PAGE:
Christmas decor clearance is a common holiday gift for most Americans.
And in some states, Christmas decorations are now exempt from a requirement that holiday displays be free of harmful or potentially dangerous materials.
But not all states require Christmas decor decorations to be free from harmful or dangerous materials, and not all of them are making the same concessions to decorating.
In some states where Christmas decorations aren’t required to be removed from public property, there’s a chance that Christmas decorations may still be available for a limited time.
Here’s what you need to know about holiday decor clearance.
State law in most states allows decorations to remain free of hazardous or potentially harmful materials.
Some states exempt holiday decorations from this requirement, but it’s not a mandatory requirement.
There are exceptions to this rule.
For example, if the state requires that the display must be free for the purpose of public education or to be displayed in a place where children under the age of 12 are present, then the display may be exempt from this law.
Other states exempt Christmas decorations from a state-mandated removal requirement.
States can exempt holiday decorations from the removal requirement if the decorations have not been exposed to fire, have been damaged by vandalism, or are otherwise unsuitable for display.
If a state does require that holiday decorations be free, it’s important to note that Christmas decor can still be considered hazardous materials when it’s still not free of them.
This is because Christmas decorations can still pose health and safety risks if left on public property.
Christmas decorations that are not free for use must be removed, according to the Department of Health and Human Services (DHHS).
These include holiday decorations that were installed after January 1, 2017, and decorations that aren’t free for display and that pose a health or safety risk to children under 12.
Additionally, the Department does not require the removal of Christmas decorations unless the display has been exposed or otherwise unsuited for display or if it’s exposed to a fire.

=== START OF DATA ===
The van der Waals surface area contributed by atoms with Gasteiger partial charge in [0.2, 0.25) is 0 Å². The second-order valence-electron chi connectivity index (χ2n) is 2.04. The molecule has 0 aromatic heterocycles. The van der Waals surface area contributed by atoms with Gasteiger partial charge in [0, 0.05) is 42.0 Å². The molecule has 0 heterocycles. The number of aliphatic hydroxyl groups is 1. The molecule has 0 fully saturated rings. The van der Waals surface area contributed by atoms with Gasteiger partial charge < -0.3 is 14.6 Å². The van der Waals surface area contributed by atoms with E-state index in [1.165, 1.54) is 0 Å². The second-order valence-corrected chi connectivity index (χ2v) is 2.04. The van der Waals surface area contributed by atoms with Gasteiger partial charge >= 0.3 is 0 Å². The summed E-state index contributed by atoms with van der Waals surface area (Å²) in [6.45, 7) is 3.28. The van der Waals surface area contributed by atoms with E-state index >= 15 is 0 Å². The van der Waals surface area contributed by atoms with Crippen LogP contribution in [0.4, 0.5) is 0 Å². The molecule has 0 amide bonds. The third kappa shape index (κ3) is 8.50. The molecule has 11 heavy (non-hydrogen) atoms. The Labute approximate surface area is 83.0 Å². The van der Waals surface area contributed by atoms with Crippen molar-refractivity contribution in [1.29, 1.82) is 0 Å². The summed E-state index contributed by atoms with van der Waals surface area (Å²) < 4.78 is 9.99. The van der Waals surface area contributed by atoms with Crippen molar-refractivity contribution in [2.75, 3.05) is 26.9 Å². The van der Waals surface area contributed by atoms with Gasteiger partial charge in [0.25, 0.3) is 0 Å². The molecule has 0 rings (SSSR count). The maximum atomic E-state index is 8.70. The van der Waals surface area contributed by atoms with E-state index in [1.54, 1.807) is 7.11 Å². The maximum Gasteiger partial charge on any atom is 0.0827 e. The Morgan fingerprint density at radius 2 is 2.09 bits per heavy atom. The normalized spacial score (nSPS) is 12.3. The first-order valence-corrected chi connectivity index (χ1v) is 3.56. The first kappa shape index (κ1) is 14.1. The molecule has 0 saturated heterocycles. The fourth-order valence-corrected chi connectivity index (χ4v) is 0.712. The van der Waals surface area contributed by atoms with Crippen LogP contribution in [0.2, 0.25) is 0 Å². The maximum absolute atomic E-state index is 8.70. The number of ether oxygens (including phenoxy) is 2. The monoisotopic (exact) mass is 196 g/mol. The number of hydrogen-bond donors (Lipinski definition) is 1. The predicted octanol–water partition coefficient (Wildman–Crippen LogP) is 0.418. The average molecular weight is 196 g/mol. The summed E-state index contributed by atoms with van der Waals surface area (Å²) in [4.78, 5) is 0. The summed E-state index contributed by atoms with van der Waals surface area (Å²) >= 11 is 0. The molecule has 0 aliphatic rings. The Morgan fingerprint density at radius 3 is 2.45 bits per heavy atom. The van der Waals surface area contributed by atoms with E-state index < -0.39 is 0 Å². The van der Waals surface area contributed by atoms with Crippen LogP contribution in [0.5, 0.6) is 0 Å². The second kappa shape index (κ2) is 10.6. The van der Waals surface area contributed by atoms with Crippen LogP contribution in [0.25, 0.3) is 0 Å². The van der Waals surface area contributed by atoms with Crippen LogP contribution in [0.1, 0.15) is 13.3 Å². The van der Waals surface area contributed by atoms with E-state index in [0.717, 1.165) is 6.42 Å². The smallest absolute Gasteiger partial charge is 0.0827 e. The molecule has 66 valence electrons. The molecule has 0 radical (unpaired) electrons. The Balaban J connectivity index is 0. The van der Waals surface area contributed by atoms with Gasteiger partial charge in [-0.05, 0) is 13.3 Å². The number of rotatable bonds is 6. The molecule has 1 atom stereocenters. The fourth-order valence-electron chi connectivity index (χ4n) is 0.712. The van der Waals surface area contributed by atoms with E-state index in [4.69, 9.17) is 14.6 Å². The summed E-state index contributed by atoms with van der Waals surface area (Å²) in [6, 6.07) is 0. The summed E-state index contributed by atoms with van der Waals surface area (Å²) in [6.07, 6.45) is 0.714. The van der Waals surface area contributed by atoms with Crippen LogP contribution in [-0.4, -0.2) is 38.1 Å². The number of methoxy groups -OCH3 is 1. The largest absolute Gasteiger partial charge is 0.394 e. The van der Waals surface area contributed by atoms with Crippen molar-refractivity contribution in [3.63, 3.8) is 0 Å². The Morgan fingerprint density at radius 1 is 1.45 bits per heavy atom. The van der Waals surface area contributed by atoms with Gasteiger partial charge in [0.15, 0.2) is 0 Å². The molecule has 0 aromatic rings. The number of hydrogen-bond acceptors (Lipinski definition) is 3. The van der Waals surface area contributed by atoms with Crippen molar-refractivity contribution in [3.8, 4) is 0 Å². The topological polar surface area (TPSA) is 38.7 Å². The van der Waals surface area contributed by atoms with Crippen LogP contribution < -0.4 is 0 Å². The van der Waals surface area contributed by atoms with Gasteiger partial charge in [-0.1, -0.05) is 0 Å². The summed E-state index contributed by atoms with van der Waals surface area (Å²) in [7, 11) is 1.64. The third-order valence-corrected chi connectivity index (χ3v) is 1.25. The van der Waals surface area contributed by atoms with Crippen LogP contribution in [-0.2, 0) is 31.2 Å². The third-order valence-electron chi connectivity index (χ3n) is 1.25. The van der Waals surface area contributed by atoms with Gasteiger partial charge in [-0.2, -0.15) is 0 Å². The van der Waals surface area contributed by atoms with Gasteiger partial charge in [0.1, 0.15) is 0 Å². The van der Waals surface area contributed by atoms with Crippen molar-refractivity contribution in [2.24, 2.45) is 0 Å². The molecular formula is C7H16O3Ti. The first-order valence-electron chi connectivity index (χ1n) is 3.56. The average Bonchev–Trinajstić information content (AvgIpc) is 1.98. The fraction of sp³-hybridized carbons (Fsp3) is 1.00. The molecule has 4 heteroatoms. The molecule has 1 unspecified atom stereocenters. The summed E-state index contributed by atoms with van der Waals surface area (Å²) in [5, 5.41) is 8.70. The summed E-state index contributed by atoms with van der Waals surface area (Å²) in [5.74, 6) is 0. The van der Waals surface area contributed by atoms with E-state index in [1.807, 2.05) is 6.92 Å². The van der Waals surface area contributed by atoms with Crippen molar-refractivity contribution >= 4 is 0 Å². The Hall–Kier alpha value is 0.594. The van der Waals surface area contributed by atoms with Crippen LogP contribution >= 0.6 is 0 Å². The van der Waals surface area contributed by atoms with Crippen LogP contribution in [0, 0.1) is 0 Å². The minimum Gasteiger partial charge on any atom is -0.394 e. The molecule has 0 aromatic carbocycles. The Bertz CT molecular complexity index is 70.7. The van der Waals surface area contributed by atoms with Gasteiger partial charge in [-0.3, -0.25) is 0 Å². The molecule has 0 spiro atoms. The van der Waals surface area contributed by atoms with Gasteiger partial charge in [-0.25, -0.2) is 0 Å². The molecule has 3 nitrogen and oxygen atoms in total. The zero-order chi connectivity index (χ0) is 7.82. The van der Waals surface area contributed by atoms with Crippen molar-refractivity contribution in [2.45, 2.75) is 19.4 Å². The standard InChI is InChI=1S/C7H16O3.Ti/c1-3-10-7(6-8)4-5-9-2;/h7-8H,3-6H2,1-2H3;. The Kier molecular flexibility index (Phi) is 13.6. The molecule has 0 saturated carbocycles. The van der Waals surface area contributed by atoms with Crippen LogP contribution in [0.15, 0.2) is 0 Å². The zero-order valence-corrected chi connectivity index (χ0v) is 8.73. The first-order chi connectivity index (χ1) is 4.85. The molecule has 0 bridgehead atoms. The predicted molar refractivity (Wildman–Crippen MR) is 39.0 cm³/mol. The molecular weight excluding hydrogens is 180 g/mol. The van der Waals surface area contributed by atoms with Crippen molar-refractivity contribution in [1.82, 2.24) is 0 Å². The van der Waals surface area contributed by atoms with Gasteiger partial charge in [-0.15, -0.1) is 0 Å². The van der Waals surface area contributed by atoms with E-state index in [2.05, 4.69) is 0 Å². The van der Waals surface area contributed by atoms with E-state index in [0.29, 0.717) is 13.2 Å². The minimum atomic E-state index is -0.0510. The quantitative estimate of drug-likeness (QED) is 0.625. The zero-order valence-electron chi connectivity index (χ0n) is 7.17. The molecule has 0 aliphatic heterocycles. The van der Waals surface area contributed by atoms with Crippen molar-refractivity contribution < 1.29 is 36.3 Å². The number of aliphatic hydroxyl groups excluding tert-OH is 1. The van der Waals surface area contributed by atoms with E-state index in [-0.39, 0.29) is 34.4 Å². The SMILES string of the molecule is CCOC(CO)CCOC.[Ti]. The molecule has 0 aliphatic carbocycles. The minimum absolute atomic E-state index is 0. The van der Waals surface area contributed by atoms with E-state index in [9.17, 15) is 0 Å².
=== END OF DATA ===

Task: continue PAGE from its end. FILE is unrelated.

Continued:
States may require that certain holiday decorations remain free from hazardous or possibly dangerous materials States can exempt Christmas decor from a removal requirement by removing the display, according to the Department of Health and Human Services.
But states can also exempt certain holiday decor from the requirements of state law by exempting the display from a mandatory removal.
The exemptions apply to the following types of decorations: decorations that have been installed after the holiday season (including those installed during the holidays) decorations that do not comply with the state’s Christmas decoration code (e.g., no Christmas tree, no Christmas wreaths, no decorations in the shape of Christmas carols, no decoration with a cross on it, no tree with Christmas lights, etc.) decorations that, while free, pose a public health or public safety risk (e,g., hanging Christmas trees in public parks, hanging Christmas decorations in public schools, or hanging Christmas ornamentation from a tree in a school playground or playground facility) These exemptions may apply to decorations in addition to those listed above, but not to Christmas decorations.
While the Department has not provided guidelines regarding exemptions, they generally apply to holiday decorations in states that do allow decorations to display on public streets and sidewalks, parks, playgrounds, or other public areas.
However, decorations that don’t comply with state decorating codes may still pose a risk to public health and public safety.
Here are some of the states that have enacted laws exempting certain holiday decoration displays from a government requirement: Alabama Alaska Arizona Arkansas California Colorado Connecticut Delaware Florida Georgia Hawaii Idaho Illinois Indiana Iowa Kansas Kentucky Louisiana Maine Maryland Massachusetts Michigan Minnesota Mississippi Missouri Montana Nebraska Nevada New Hampshire New Jersey New Mexico New York North Carolina North Dakota Ohio Oklahoma Oregon Pennsylvania Rhode Island South Carolina South Dakota Tennessee Texas Utah Vermont Virginia Washington West Virginia Wisconsin Wyoming What do you think?
Does Christmas decoraure still have a place in American culture?